why do viruses multiply only in the living cells

Viruses are ultramicroscopic organism s that are visible only through electron microscope. They are smaller than bacteria. They cannot reproduce by their own as they lack the required machinery for replication. Therefore, they need to infect a host cell. The virus gets inside the host cells and makes hundred and thousands of copies of itself by using the host machinery.
Virus cannot reproduce without a living cell. Once a virus infects a living cell, it injects its genetic material (DNA or RNA) inside the host cell. This genetic material after entering inside a living cell gets incorporated with the host DNA and starts replicating. The new replicated part of the viral genetic material covers itself with a protein coat and forms new virus. Without a living cell the genetic material of the virus cannot replicate.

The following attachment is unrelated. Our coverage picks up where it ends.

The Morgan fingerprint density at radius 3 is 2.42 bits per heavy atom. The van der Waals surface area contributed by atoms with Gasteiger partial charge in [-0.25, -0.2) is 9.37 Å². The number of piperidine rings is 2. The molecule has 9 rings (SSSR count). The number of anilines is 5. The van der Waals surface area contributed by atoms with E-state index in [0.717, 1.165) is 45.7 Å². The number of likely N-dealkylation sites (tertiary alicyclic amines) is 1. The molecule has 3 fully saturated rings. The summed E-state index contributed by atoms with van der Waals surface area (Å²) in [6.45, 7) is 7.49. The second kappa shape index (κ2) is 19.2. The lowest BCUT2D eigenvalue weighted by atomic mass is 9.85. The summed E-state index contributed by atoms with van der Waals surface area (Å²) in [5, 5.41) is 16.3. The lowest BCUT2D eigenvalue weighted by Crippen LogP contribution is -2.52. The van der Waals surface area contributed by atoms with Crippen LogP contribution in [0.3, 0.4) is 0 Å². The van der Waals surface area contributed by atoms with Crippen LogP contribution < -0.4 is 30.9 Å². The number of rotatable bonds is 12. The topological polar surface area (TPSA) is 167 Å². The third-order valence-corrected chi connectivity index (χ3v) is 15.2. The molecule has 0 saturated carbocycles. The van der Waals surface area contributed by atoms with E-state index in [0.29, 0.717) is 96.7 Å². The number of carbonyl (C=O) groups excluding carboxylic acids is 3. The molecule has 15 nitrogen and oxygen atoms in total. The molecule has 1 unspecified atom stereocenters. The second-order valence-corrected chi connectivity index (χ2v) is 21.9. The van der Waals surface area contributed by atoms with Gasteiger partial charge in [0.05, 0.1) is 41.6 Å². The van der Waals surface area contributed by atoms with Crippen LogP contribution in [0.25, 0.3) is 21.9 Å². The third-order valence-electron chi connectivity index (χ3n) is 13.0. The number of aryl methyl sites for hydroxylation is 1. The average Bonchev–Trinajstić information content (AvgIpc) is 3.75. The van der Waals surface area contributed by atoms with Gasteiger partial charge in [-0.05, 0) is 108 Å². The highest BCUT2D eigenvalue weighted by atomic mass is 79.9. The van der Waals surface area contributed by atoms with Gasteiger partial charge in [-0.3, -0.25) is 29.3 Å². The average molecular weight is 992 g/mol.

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Because viruses do not have the 'machinery' to make copies of themselves. At a minimum viruses have a nucleic acid (DNA or RNA) contained within a protein coat called a capsid. In order to make more viruses, DNA (or RNA) must be synthesized, and so too must proteins. But viruses don't have the 'machinery' needed to do that. Viruses inject their genetic material (DNA or RNA) into the host cell, and it 'hijacks' the host cell's synthetic machinery. The host cell's ribosomes - along with the host cell's tRNA's, amino acids, GTP molecules, eloggation factors, and so on) - synthesize new proteins that will make up the viral capsids; and the host cell's RNA primase, polymerases, free nucleotides, etc. synthesize new DNA (or RNA) that will make up the hundreds or thousands of new virus's genomes.

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